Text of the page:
Methinks it should have been impossible 
    Not to love all things in a world so filled, 
    Where the breeze warbles, and the mute still air 
    Is music, slumbering on her instrument.

Saturday, December 9th. - After leaving the harbour of Papeete we passed close to the island of Eimeo, on which we have gazed so often and with so much pleasure during the past week. It is considered the most beautiful island of the Georgian group, and we all regretted that we were unable to spare the time to visit it. From afar it is rather like the dolomite mountains in the Tyrol, and it is said that the resemblance is even more striking on a near approach. The harbour is a long narrow gorge between high mountains, clothed with palms, oranges, and plantains, and is one of the most remarkable features of the place. Huahine is the island of which the Earl and the Doctor speak, in 'South Sea Bubbles,' in terms of such enthusiasm, and Rarotonga is the head and centre of all the missionary efforts of the present time in these parts.

The weather to-day was fine, though we had occasional squalls of wind and rain. We were close-hauled, and the motion of the vessel was violent and disagreeable. I was very sea-sick, and was consoled to find that several of the men were so too. A head sea - or nearly so - is quite a novel experience for us of late, and we none of us like the change.

Sunday, December 10th. - Another squally day. Still close-hauled, and even then not on our course. We had a short service at eleven, but it was as much as I could do to remain on deck.

Monday, December 11th. - Very like yesterday. We passed close to Flint and Vostok Islands, at the former of which I should have much liked to land. But it was a good deal to leeward of us; there is no anchorage, and the landing, which is always difficult and sometimes impossible, has to be effected in native surf-boats. It would have been interesting to see a guano island, of which this is a perfect specimen.

We had hoped to make the Caroline Islands before dark (not the Caroline Islands proper, but a group of low islets, whose position is very uncertainly indicated in the different charts and books); but the wind fell light, and as we could see nothing of them at sunset, although the view from the masthead extended at least fifteen miles in every direction, it was decided at eight o'clock to put the ship about, to insure not running on them or any of the surrounding reefs in the night. The currents run very swiftly between these islands, and it is impossible to tell your exact position, even a few hours after having taken an observation.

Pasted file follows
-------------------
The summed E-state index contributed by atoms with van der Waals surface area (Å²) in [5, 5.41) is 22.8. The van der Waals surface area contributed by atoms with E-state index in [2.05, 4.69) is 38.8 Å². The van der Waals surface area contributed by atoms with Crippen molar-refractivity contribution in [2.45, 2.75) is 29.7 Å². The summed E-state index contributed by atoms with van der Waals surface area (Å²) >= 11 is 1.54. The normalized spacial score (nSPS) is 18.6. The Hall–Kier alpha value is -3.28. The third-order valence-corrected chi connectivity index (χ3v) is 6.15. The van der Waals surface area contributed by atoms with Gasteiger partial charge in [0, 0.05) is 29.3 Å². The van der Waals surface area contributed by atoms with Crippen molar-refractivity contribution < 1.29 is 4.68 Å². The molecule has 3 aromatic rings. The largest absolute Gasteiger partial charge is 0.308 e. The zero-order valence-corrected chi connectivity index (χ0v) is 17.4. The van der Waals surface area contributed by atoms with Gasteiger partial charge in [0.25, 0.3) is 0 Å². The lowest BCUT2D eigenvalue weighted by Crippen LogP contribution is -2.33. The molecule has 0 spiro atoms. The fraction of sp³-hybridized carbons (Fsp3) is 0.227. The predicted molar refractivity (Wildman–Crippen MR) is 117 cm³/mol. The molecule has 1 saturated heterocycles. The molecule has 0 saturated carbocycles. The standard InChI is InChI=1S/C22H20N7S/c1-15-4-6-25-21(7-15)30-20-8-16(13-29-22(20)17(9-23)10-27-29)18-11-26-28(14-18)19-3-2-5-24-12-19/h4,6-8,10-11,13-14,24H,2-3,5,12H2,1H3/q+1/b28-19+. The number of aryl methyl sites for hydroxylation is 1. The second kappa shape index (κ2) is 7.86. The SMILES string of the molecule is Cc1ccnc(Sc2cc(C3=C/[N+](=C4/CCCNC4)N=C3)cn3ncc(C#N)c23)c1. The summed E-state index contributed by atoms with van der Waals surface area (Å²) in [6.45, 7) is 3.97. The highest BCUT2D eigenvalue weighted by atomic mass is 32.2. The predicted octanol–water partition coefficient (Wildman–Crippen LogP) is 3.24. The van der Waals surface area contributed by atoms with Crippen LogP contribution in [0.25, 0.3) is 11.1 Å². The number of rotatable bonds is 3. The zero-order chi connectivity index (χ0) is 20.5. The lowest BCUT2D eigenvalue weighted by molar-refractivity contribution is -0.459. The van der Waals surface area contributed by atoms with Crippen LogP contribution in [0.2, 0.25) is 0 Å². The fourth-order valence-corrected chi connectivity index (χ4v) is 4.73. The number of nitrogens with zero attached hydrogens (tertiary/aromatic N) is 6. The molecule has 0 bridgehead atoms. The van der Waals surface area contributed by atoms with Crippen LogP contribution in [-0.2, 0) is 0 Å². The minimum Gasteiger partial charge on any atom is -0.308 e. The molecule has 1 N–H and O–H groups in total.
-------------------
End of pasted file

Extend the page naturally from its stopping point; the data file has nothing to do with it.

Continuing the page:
Tuesday, December 12th. - The wind freshened immediately after we had changed our course last night, and fell light directly we had put about again this morning, so that it was fully 9 a.m. before we had regained our position of yesterday evening.

Our compass-cards were getting worn out, and Tom gave out new ones before leaving Tahiti. I was very much amused to-night, when, as usual, just before going to bed, I went to have a look at the compass and see how the yacht was lying, and asked the man at the wheel what course he was steering. 'North and by west, half-east, ma'am,' he replied. 'That's a funny course,' I said; 'tell me again.' He repeated his statement; whereupon I remarked that the course was quite a new one to me. 'Oh, yes, ma'am,' he answered, 'but them's the new compass-cards.' This man is one of the best helmsmen in the ship, but certainly seems to be an indifferent scholar.

Friday, December 15th. - We crossed the line at half-past four this morning. Father Neptune was to have paid us another visit in the evening, but the crew were busy, and there were some difficulties about arranging the details of the ceremony. The children were obliged, therefore, to be content with their usual game of drilling every one that they were able to muster for soldiers, after the fashion of Captain Brown's 'rifle practice,' or marching up and down the decks to the strains of Jem Butt's fiddle playing 'Tommy make room for your Uncle,' accompanied by the somewhat discordant noise of their own drums. These amusements after sunset, and scrubbing decks and working at the pumps before sunrise, give us all the much-needed exercise it is impossible to take in the heat of the daytime.

Saturday, December 16th. - At 1.30 a.m. I was awoke by the strains of sweet music, and could not at first imagine where I could be, or whence the sounds came. It proved to be the performance of some 'waits' on board. I do not know who originated the idea, but it was a very good one, and was excellently carried out. Everybody assembled on deck by degrees, and the songsters enjoyed a glass of grog when their labours were finished, after which we all went to bed again.

It had fallen calm yesterday evening, and the funnel was raised at midnight, but the breeze sprang up again to-day, and at noon the fires were banked and the sails were set. Of course it then fell calm again, and at six o'clock we were once more proceeding under steam. There was one squall in the night, accompanied by the most tremendous rain I ever saw or heard. We talk of tropical rain in England, but the real thing is very different. It seemed just as if the bottom of an enormous cistern overhead had suddenly been removed, allowing the contents to fall exactly on the spot where we were. The water came down in sheets, and was soon three or four inches deep on the deck, though it was pouring out of the scuppers all the time as fast as possible.